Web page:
What God has done with each of these list is to point out to us that “In Christ” all the distinctions we wish to draw among people are torn down. He accepts all people on exactly the same basis. Those in Christ have come from every kind of background, from the religiously active to the completely unreligious. They come from the upper class and the lower class and everything in between. They come from male and female and from the slaves and slave owners. They are the educated Greeks and the uneducated Barbarians. The church is even made up of people who came from the gang bangers who have terrorized the community and caused innocent people to live in fear behind closed and locked doors. People of every background can be changed. They can turn from their way of sin and rebellion to a way of faith and obedience to God. The had put off the old self with its deeds and put on the new self who is being renewed to the true knowledge according to the image of the one who created them. Back in the Galatians passage the verses just before the one we referred to in 3:28 make clearer the process. “For you are all sons of God through faith in Christ Jesus. For all of you who were baptized into Christ have clothed yourselves with Christ.” Then he turns to the point of there being no differences between us.
Think about some of the implications of these verses and others like them. It means first that the way is open to the Lord for anyone from any background imaginable. You could be the most deeply religious person like Saul of Tarsus and turn from that religious background to devote yourself to Christ. You could be like the slave Onesimus who was converted to Christ and baptized by Paul inside the Roman prison where both were prisoners. You could be like Simon the Sorcerer who had made his living fooling people to make them think he was some great power from God. You could be like the woman at the well who had lived an immoral life and was now living with a man who wasn’t her husband. You could be like Timothy whose parents were a mixture, one Jewish and the other Greek which often left you on the outside of everyone. You could be like the Ethiopian Eunuch who would have had two strikes against him. He was a black man in a white culture and he had been castrated which would have made him an outsider as well. You see it just doesn’t matter where you have been or what you have done. What matters is that you turn from that life through faith in Jesus to give yourself to him and to change by putting off the old self and putting on the new self in Christ. You bury the old person in baptism and raise up a new person in Christ.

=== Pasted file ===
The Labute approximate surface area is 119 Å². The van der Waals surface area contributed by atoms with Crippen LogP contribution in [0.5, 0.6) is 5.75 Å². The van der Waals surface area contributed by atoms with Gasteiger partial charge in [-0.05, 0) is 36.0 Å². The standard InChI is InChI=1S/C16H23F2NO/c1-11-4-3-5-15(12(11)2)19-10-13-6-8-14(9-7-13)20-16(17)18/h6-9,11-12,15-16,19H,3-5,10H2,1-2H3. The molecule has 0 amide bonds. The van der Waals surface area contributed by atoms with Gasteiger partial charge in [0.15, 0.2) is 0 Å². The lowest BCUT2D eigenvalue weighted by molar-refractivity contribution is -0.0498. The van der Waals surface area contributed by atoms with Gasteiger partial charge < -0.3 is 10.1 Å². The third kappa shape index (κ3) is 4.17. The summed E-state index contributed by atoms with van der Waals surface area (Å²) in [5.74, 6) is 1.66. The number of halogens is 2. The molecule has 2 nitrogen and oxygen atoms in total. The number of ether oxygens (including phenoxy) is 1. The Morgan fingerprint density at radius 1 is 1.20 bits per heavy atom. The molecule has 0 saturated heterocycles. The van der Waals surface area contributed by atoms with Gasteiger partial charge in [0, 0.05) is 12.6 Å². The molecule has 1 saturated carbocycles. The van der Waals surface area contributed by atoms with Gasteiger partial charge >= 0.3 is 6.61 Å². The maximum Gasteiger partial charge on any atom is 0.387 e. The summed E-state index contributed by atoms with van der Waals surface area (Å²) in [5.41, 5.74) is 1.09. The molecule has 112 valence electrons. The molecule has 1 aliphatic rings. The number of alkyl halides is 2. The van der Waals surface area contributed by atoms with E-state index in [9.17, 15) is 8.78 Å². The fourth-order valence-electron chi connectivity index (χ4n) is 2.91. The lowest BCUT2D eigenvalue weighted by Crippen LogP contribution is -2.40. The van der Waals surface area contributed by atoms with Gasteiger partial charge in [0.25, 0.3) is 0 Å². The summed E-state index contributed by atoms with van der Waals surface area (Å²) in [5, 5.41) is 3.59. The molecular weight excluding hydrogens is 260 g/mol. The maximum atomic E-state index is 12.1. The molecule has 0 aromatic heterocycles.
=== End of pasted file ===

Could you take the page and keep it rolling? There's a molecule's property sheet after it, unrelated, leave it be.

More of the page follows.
The second lesson is that if we really want to change the world to a better place it won’t happen by some political move but by the acceptance of the gospel of Christ. Real change happens on the inside of a person, not by them being forced to accept something they really don’t believe. I love being part of a free country where I can vote for those I think are the best candidates. But I know that it won’t be those people in Washington that really bring about change in culture. It will be those who share the message of Jesus to a lost world that can turn to God for relief.
The third lesson is that if we are still trying to rebuild the walls that God tore down we are in a losing battle. Every group whether political or spiritual that still tries to make a distinction between Jews and everything else is dead wrong. There is no Jew or Greek, no circumcised or uncircumcised in Jesus. He certainly isn’t coming back to establish some throne in Jerusalem to re-separate the people. The walls are down so get out the wall building business.
Finally, if you have ever felt as though you are on the outside looking in and that you aren’t accepted among the more godly crowd, I want you to know that Jesus died for you and that His church is open to you. You can change. You can be new from the inside out. You can bury that old life and start all over again. In Him there are no Scythians.